Town Topics — Princeton's Weekly Community Newspaper Since 1946.
Vol. LXII, No. 6
 
Wednesday, February 6, 2008
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TALKING POINT: Princeton High junior guard Brian Dunlap leads the way in a recent game. Last Monday, Dunlap chipped in eight points as PHS topped Florence 54-48 to improve to 9-7 on the season.

PHS Boys’ Hoops Qualifies for State Tourney Then Learns Lessons in 3 OT Loss to Ewing

Bill Alden

The Princeton High boys’ basketball team started last week by pulling out one of the most dramatic and significant overtime wins the program has enjoyed in years.

Hosting powerful Hamilton on January 29, PHS went 36 minutes to edge the Hornets 67-63 to clinch the program’s first berth in the state tournament since 2001.

Three days later, the Little Tigers ended the week by engaging a thrilling triple overtime contest with visiting Ewing.

This time, however, PHS came up on the short end, falling to the Blue Devils 83-76.

In reflecting on the loss, PHS head coach Jason Carter said the win over Hamilton may have led to a letdown on Friday.

“I think we were riding high after our big win Tuesday,” said Carter, whose team fell to 8-7 with the defeat.

“We got a little bit of school spirit and a following in the crowd and I think it went to their heads a little bit. We forgot how we got the school spirit; we got it by going out there and hustling and playing hard and playing together as a team.”

The Little Tigers went on a rollercoaster as a team in the battle with Ewing. With blue and white balloons flying behind the PHS bench from the Senior Night pre-game ceremony, the Little Tigers ended the first half clinging to a 26-25 lead.

PHS took a 48-45 lead into the fourth quarter but found itself trailing 56-51 after an 11-3 Ewing run.

Showing the resolve of a playoff team, the Little Tigers clawed back and took a 59-57 lead with 14 seconds remaining in regulation on two clutch free throws by Josh Gordon. Ewing then canned two free throws in the waning seconds to force overtime.

In the first extra session, PHS trailed until the very end when Gordon drained a big jumper with 25 seconds remaining to knot the game at 69-69.

The game went into second overtime and neither team was able to score in that four-minute session. In the third overtime, Ewing took the lead at 75-73 midway through the period and never looked back in earning the victory.

While Carter admired the resilience displayed by his team, he knows they have to learn to close the deal.

“This team definitely has character,” said Carter, whose team was led by junior DeQuan Holman with 22 points with classmates Brian Dunlap and A.J. Dowers chopping in 19 and 18 points, respectively.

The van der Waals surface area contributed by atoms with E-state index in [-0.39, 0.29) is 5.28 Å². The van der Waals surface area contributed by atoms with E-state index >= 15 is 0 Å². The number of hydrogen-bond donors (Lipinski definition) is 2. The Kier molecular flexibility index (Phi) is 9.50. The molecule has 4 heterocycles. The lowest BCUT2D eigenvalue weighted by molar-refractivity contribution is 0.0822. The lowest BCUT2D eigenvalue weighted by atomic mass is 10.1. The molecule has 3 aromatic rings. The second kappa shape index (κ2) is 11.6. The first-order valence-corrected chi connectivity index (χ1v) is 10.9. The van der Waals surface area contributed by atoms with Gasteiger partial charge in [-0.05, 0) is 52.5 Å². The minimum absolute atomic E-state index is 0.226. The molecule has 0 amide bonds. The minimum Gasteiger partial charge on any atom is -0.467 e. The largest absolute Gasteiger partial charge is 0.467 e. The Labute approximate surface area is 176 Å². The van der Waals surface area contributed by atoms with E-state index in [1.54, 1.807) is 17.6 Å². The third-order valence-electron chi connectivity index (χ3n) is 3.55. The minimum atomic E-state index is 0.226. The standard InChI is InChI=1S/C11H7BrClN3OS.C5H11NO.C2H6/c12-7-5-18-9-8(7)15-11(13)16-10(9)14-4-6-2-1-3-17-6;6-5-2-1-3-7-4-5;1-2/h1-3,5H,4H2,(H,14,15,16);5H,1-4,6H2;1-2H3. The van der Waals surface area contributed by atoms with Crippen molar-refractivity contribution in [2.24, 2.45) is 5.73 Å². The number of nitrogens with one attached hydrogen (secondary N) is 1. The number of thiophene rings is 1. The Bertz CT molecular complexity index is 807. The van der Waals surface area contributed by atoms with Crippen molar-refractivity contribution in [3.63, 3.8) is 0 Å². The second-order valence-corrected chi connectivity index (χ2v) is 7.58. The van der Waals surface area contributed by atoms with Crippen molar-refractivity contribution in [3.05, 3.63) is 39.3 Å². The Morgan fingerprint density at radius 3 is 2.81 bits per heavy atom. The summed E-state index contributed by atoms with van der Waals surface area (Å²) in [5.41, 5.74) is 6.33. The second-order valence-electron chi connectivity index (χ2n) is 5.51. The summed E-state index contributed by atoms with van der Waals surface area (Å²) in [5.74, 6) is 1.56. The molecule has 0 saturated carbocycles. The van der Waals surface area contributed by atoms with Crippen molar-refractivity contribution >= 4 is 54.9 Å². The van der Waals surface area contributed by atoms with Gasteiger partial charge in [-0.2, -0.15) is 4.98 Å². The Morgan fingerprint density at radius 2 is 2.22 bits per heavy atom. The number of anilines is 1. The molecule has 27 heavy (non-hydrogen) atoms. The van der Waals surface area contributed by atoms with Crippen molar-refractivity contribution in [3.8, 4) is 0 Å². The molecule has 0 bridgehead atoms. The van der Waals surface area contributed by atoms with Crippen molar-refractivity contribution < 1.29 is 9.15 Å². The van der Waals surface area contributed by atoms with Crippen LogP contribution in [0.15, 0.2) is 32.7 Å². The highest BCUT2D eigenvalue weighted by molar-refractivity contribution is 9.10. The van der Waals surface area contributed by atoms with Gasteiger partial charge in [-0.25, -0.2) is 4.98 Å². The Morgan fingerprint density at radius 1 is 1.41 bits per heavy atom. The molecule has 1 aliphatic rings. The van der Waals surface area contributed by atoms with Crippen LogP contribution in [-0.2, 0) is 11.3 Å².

“It’s young and it’s the sophomores and juniors that are stepping up. At the same time, we also have to have the killer instinct when we step out on the court and play with the lead, especially at home.”

Still, the defeat didn’t kill the excitement generated by PHS making it back to the state tournament after a seven-year absence.

“I’m extremely proud of this group,” said Carter. “I’m a first-year head coach and making the playoffs is a first step; it’s nice. I’m lucky to have the players that I have. It could be years before I make the playoffs if I didn’t have the right players.”

Carter will tell you that his group of seniors has helped point the team in the right direction.

“I think the seniors have been great,” added Carter, who got 10 points from Young last Monday as PHS beat Florence 54-48 to improve to 9-7.

“Matt Young is our captain and he’s out there taking charge with a broken nose. There is a lot of heart. Zephrem does a good job going in and playing defense. We can stick Johnny Miranda in there; he also plays defense. They lead us on and off the court.”

Now, Carter is hoping to see his seniors go out on a high note as the team gets into tournament play.

“One of the reasons you play a sport is to be the best,” said Carter, whose team was seeded 10th in the Mercer County Tournament and will play at No. 7 Princeton Day School on February 12 in an opening round contest.

“The only way you see if you are the best is to go out and play the best teams in the state. You need to play in tournaments and see how good you are and test your team.”

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